vested in the Secretary.[if !supportFootnotes][11][endif]
Anent the alleged misappreciation of the evidence proffered
by the parties, it is axiomatic that the factual findings of the Labor
Arbiter, when sufficiently supported by the evidence on record,
must be accorded due respect by the Supreme Court.[if
!supportFootnotes][12][endif]
Here, the report and recommendation of Labor
Arbiter Caday was not only adopted by then Secretary of Labor
Quisumbing but it was likewise affirmed by the Court of Appeals.
We see no reason to depart from their findings.
Petitioner union maintained that the Labor Arbiter and the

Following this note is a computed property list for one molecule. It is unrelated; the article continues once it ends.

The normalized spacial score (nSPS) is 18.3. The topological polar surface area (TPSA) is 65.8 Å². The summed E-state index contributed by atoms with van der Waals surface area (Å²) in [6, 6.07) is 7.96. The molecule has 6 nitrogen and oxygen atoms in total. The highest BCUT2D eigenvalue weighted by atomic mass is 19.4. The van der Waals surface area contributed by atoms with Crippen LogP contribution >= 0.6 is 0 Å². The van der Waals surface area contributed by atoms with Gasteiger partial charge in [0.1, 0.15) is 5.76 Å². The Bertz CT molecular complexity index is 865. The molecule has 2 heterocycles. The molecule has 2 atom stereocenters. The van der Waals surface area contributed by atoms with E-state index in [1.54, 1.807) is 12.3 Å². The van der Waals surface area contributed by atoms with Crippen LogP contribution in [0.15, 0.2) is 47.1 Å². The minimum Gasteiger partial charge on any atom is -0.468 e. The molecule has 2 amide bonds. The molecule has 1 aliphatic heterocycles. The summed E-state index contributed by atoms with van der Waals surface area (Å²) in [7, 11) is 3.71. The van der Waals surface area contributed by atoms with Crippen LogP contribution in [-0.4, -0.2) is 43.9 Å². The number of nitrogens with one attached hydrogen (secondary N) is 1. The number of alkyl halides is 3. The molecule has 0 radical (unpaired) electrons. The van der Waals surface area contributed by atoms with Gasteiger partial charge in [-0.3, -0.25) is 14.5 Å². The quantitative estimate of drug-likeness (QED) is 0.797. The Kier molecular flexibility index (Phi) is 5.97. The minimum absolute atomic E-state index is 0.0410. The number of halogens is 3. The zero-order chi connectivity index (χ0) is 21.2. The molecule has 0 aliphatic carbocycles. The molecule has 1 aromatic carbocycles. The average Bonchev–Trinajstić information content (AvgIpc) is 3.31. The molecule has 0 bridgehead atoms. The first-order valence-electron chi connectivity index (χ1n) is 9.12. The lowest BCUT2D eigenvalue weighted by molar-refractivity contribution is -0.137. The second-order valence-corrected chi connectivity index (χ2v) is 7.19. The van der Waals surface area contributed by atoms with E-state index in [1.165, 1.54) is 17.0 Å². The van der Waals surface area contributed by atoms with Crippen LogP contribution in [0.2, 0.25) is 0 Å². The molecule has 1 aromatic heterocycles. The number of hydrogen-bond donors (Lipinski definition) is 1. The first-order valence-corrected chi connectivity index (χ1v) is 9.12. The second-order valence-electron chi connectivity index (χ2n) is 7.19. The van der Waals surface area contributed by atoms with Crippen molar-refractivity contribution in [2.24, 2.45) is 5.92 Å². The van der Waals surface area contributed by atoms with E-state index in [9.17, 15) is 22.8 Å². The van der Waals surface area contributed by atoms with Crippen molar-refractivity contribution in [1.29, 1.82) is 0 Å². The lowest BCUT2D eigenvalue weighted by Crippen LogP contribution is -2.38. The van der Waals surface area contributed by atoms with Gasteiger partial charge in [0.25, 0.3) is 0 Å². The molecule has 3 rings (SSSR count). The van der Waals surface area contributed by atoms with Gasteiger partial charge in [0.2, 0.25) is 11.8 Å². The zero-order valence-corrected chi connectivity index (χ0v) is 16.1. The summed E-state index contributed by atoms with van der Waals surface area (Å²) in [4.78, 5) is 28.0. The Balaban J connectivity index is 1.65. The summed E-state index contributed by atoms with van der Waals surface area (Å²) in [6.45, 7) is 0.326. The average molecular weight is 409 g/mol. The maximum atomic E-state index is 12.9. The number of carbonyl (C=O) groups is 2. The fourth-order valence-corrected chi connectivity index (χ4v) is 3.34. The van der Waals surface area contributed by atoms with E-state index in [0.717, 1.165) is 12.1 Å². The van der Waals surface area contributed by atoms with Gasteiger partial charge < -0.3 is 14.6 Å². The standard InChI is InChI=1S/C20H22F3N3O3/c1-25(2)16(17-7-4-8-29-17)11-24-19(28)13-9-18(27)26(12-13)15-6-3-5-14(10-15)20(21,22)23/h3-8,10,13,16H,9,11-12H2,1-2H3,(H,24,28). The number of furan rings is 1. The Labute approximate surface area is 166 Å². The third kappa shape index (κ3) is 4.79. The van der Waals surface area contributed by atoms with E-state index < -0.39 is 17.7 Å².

appellate court disregarded the parol evidence rule[if
!supportFootnotes][13][endif]
when they upheld the allegation of respondent
company that the work schedule of its employees was from 6:00
a.m. to 6:00 p.m. and from 6:00 p.m. to 6:00 a.m. According to
petitioner union, the provisions of their CBA on working hours
clearly stated that the normal working hours were from 7:30 a.m.
to 4:30 p.m.[if !supportFootnotes][14][endif] Petitioner union underscored that the
regular work hours for the company was only eight (8) hours. It
further contended that the Labor Arbiter as well as the Court of
Appeal should not have admitted any other evidence contrary to
what was stated in the CBA.
The reliance on the parol evidence rule is misplaced. In labor
cases pending before the Commission or the Labor Arbiter, the
rules of evidence prevailing in courts of law or equity are not
controlling.[if !supportFootnotes][15][endif] Rules of procedure and evidence are
not applied in a very rigid and technical sense in labor cases. [if